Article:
So you’ve finished a draft of your manuscript. Congratulations! That’s an accomplishment scores of people dream of and only a small percentage of determined writers achieve. The next step is, of course, revising your manuscript, maybe after getting a critique partner’s input or receiving feedback from a contest judge or an editor. You’re done with that too? Excellent! But don’t short yourself by calling it good now. There’s another vital step in making your writing shine, whether you’re sending it off to a New York publishing house or planning to publish it yourself. That step is line editing.
What, exactly, is line editing? While copyediting includes grammar, punctuation, word usage, typos, and other black-and-white issues, line editing is smoothing the wording, picking the best words, getting rid of excess word baggage, and making the actual writing prettier in general.
While using a copy editor is a must whether self-publishing or going through a traditional publisher, line editing may or may not be part of that deal, so it’s crucial, now more than ever, for authors to learn how to do this stage themselves. Why?
Line editing a manuscript:
- Smooths out your writing, making it possible for your reader to get lost in your story, not caught up by your words
- Improves your pacing by removing clunky bits, awkward phrasings, and repetitive information
- Can help you catch the eye of an editor if you’re pursuing a contract with a publisher
- Helps make your “voice” more compelling
So if your manuscript is written and revised (no jumping ahead to line editing before it’s time!), here are a few basic tips for how to line edit your own writing before sending it out into the world:
Tips for how to line edit your own writing
1. Resist the urge to explain (RUE—a pet phrase of my former editor at Harlequin).
Give your reader credit and assume he/she can follow your character through mundane actions, obvious actions, etc. without you having to describe everything in detail. If the character goes to the wet bar and makes herself a drink, you don’t need to describe every little step, from padding across the plushly carpeted floor to taking out a cocktail glass to searching for the rum, to dropping three ice cubes into the glass, etc. Sometimes these details could be effective, but if the minutiae adds nothing to the plot and doesn’t show the reader something new about your character, consider whether you could skip it and simply summarize in a single line. (She strutted to the bar and mixed herself a strong rum and Coke.)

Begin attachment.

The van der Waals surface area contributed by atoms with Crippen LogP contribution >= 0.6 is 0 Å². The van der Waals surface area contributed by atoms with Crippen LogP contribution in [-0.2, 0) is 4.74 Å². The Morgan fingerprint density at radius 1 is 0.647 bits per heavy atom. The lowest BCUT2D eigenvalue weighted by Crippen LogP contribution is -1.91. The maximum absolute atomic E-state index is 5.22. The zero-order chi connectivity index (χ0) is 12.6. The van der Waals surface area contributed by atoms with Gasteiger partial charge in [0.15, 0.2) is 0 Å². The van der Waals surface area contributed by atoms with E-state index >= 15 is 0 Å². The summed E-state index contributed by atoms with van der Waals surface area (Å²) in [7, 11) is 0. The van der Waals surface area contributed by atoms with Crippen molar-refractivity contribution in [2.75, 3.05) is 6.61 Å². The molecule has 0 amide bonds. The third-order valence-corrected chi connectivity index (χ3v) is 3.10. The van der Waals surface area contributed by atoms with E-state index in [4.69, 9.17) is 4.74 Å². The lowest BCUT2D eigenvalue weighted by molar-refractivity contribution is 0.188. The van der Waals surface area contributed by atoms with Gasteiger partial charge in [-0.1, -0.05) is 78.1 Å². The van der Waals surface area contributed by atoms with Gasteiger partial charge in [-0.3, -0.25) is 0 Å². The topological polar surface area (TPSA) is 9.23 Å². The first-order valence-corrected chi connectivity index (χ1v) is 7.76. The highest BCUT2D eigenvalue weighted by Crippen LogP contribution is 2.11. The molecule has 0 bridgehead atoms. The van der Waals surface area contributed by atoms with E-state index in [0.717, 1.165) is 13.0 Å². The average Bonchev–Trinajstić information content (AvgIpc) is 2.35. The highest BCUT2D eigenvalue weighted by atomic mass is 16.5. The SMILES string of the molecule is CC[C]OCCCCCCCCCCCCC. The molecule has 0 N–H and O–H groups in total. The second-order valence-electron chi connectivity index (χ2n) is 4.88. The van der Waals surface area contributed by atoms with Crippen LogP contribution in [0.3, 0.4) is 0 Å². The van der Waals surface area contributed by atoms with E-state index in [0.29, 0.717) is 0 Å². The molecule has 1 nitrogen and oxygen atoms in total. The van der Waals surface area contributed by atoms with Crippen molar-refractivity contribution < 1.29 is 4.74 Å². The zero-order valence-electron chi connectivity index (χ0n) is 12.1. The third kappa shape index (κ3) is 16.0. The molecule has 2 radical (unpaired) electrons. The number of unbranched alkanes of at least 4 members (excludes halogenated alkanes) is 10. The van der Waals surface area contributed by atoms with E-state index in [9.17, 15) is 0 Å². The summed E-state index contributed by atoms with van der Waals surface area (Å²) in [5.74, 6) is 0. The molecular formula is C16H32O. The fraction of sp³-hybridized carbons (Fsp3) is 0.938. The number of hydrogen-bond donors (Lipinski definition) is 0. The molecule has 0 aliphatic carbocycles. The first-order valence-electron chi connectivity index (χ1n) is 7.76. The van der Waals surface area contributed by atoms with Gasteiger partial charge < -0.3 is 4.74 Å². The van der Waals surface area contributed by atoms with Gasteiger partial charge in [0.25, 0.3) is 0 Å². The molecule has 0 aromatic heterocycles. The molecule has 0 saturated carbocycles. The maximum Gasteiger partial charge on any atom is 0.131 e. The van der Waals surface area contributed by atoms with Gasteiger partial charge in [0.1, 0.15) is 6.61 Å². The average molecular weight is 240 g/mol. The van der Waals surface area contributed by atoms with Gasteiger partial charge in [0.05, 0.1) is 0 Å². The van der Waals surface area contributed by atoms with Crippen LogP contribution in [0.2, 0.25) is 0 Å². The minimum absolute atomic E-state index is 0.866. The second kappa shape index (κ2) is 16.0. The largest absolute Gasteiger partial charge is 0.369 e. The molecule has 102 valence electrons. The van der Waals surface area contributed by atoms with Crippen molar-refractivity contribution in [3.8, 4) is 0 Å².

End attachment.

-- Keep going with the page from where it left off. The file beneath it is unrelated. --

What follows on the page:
2. Avoid unnecessary wordiness.
A lot of us tend to over-write, and during the drafting phrase, that’s fine. But this is the time to hunt down those instances of wordiness that don’t do your writing any justice and get rid of them. Some examples, with edits:
- She’s a hot little number, he thought silently to himself.
- His tall form He straightened as she kept rambling on.
- Bob was standing right in front of her now, his height towering over her own. (Or just: Bob was towering over her now.)
- He gave her the basket he held in his hand.
- Maria listened for the sound of his footsteps approaching down the long hall.
3. If you show the reader, don’t also tell her.
If your dialogue shows the character introducing someone to her mother, don’t then tell us in the dialogue tag that she introduced him. If you’ve shown us with your character’s actions that he’s angry, don’t then tell us he’s angry. (In fact, if you find yourself naming an emotion in your writing, stop and consider whether you should be showing the reader that emotion instead of telling. And don’t do both!)
4. Keep an eye out for redundancy.
Lots of redundant phrases have worked their way into our speech, but avoid these when you’re writing. A few redundant phrases:
- Added bonus
- Stood up
- Sat down
- Straightened up
- Advance warning
- Difficult dilemma
- Regular routine
- Close proximity
- Past history
5. Avoid repetitive information.
If your character tells her best friend her deep, dark secret in chapter three, then when she tells her love interest the same information in chapter seventeen, summarize it. If the reader is in on a conversation between your hero and his mother, then don’t turn around and show the mother recounting the entire conversation to her friend. Summarize or refer to it. The reader already knows the information and doesn’t care to read it twice.
Going through these five steps is a start at line editing, and I’ll cover other aspects of it in future posts. It’s easy to think, after writing an entire manuscript and then going through it and rewriting it in the revision stage, that the book is done. It shouldn’t be.
You owe it to yourself, after so much effort and sweat and torment, to make the words as lovely as possible. And speaking as someone who ended up selling my first book because the editors liked my “writing style” and were willing to work with me on my storytelling, you never know when your attention to the words will pay off and, perhaps, change your life.
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This makes for a great list of reminders. Thanks!
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